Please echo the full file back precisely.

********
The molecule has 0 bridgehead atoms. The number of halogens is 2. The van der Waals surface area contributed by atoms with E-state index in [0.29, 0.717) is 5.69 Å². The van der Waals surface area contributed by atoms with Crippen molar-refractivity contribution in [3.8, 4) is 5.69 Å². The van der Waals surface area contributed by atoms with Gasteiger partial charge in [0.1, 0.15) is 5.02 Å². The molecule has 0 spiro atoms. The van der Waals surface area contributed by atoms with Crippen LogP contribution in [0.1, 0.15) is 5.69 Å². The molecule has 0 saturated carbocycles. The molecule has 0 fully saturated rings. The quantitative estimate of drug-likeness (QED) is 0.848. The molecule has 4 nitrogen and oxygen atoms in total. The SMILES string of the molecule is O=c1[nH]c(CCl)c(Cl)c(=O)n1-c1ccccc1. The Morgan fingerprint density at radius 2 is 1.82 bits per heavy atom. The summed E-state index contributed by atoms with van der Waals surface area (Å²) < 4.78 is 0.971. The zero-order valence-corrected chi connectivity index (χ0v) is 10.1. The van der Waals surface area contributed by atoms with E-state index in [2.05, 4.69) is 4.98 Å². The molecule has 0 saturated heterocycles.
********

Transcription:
The molecule has 0 bridgehead atoms. The number of halogens is 2. The van der Waals surface area contributed by atoms with E-state index in [0.29, 0.717) is 5.69 Å². The van der Waals surface area contributed by atoms with Crippen molar-refractivity contribution in [3.8, 4) is 5.69 Å². The van der Waals surface area contributed by atoms with Gasteiger partial charge in [0.1, 0.15) is 5.02 Å². The molecule has 0 spiro atoms. The van der Waals surface area contributed by atoms with Crippen LogP contribution in [0.1, 0.15) is 5.69 Å². The molecule has 0 saturated carbocycles. The molecule has 0 fully saturated rings. The quantitative estimate of drug-likeness (QED) is 0.848. The molecule has 4 nitrogen and oxygen atoms in total. The SMILES string of the molecule is O=c1[nH]c(CCl)c(Cl)c(=O)n1-c1ccccc1. The Morgan fingerprint density at radius 2 is 1.82 bits per heavy atom. The summed E-state index contributed by atoms with van der Waals surface area (Å²) < 4.78 is 0.971. The zero-order valence-corrected chi connectivity index (χ0v) is 10.1. The van der Waals surface area contributed by atoms with E-state index in [2.05, 4.69) is 4.98 Å². The molecule has 0 saturated heterocycles.